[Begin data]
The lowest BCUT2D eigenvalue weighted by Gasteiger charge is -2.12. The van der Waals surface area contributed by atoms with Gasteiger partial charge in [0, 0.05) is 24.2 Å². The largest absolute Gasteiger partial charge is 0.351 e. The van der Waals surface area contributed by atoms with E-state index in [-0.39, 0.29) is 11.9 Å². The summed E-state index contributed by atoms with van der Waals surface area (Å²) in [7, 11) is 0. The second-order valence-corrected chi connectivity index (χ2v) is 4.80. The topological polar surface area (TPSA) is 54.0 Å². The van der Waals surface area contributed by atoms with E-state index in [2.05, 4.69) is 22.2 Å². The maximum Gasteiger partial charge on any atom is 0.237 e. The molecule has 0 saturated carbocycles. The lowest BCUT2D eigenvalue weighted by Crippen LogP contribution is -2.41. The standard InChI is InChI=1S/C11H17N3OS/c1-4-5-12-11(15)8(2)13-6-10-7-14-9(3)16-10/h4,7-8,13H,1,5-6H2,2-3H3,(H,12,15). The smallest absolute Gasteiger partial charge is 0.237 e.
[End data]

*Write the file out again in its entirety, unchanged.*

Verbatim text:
The lowest BCUT2D eigenvalue weighted by Gasteiger charge is -2.12. The van der Waals surface area contributed by atoms with Gasteiger partial charge in [0, 0.05) is 24.2 Å². The largest absolute Gasteiger partial charge is 0.351 e. The van der Waals surface area contributed by atoms with E-state index in [-0.39, 0.29) is 11.9 Å². The summed E-state index contributed by atoms with van der Waals surface area (Å²) in [7, 11) is 0. The second-order valence-corrected chi connectivity index (χ2v) is 4.80. The topological polar surface area (TPSA) is 54.0 Å². The van der Waals surface area contributed by atoms with E-state index in [2.05, 4.69) is 22.2 Å². The maximum Gasteiger partial charge on any atom is 0.237 e. The molecule has 0 saturated carbocycles. The lowest BCUT2D eigenvalue weighted by Crippen LogP contribution is -2.41. The standard InChI is InChI=1S/C11H17N3OS/c1-4-5-12-11(15)8(2)13-6-10-7-14-9(3)16-10/h4,7-8,13H,1,5-6H2,2-3H3,(H,12,15). The smallest absolute Gasteiger partial charge is 0.237 e.